This discussion of US citizenship is intended to cover persons who reside outside the United States and are uncertain about their US citizenship status.[1]  Essentially, those who were born in the United States are citizens.  Those who were born outside the United States to one or two US citizen parents are certainly entitled to US citizenship, assuming they or their parents can prove the requisite “residence” or “physical presence” required by the INA provision applicable to their situation. In complicated situations, the US Congress has ultimate authority to determine the US citizenship of persons born outside the United States to US citizen parents.

Section 301 of The Immigration and Nationality Act of 1952 (“INA”)[2] defines who “shall be nationals[3] and citizens of the United States at birth”.  Subsection (a) simply repeats the words of Section 1 of the Fourteenth Amendment without the reference to naturalization.  Subsection (b) contains a specific provision which extends citizenship to “a person born in the United States to a member of an Indian, Eskimo, Aleutian or other aboriginal tribe” without depriving such persons of their rights to tribal citizenship or other property.  Interestingly, these two subsections refer to “a person born in the United States” and do not include any reference to “persons born in its outlying possessions”.  That phrase, which also does not appear in Section 1 of the Fourteenth Amendment, does appear in other subsections of Section 301 to define persons who are considered US citizens at birth.

Section 301(c) covers “a person born outside of the United States and its outlying possessions of parents both of whom are citizens of the United States and one of whom had a residence in the United States or one of its possessions, prior to the birth of such person.”  This begins a series of provisions that limit the scope of “citizenship at birth” within the overall concept of jus sanguinis or citizenship “by right of blood”.  In this case, if both child’s parents are US citizens but neither one “had a residence” in the United States prior to the child’s birth, their children are not US citizens at birth.

[1]There are other provisions of the INA that address the citizenship of people who reside in the US, such as the Child Citizenship Act of 2000 (Pub. L. No. 106-395, 114 Stat. 1631 (October 30, 2000), but they are not relevant to this article.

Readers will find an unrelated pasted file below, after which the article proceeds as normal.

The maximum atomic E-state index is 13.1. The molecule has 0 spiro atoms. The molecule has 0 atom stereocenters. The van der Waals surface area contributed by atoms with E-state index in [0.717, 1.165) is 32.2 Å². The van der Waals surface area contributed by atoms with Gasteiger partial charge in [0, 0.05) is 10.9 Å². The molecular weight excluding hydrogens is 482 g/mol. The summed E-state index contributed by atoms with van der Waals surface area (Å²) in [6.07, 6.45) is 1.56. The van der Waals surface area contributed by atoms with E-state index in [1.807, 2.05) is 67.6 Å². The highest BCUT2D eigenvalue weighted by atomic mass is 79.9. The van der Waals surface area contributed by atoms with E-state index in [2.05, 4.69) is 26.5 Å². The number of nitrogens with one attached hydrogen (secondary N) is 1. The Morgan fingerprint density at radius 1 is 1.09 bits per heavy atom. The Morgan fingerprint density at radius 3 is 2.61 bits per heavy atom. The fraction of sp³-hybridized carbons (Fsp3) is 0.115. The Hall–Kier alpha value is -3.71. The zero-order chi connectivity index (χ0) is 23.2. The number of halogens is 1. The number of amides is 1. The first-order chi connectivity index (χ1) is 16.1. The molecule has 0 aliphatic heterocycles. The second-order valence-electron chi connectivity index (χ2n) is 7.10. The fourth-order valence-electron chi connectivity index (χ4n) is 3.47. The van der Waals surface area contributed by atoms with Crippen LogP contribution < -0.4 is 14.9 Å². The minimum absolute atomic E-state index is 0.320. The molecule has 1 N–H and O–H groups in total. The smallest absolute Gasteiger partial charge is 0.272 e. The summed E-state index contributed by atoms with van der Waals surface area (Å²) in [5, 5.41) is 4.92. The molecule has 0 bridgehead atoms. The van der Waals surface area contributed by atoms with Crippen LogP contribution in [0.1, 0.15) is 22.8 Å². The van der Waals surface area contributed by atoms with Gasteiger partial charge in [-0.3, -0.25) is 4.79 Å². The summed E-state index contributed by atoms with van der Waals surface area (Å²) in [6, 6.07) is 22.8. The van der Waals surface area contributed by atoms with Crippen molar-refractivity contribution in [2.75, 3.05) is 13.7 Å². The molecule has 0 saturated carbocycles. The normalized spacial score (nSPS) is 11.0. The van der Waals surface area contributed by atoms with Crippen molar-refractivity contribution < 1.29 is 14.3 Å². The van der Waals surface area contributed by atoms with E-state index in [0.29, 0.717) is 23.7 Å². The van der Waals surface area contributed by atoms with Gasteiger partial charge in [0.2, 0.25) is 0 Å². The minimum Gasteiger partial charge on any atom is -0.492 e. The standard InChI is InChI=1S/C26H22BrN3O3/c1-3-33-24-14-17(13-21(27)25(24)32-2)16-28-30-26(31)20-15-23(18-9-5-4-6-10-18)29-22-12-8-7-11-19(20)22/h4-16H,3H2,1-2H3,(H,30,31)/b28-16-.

[2]The INA is codified under Title 8, Aliens and Nationality, of the US Code.  Section 301 of the INA is codified as 8 USC 1401 and so on.  Before the INA was enacted, a variety of statutes governed immigration to the US but they were not organized within one body of text.  The INA was the first major overhaul of US immigration laws since the late 1800’s and replaced all prior immigration laws.  Passage of the Fourteenth Amendment and the Supreme Court’s decision in the Wong Kim Ark case limited the role Congress could play in determining US citizenship of persons born in the United States.  As can be seen, Congress did extend the scope of citizenship by birth to persons born outside the United States proper by legislation.

[3]The term “national” is not synonymous with “citizen”.  Section 308 extends nationality without citizenship to persons who are born in one of two US possessions (American Samoa and Swains Island) or through descent from a person born in one of those two possessions.  Guam, Puerto Rico and the US Virgin Islands fell into the same category until granted full citizenship by Congress (see INA Sections 302, 306, and 307).  People who are US nationals may live and work in the United States without restriction, but cannot vote or hold elective office.  They may apply for citizenship under the same rules as resident aliens.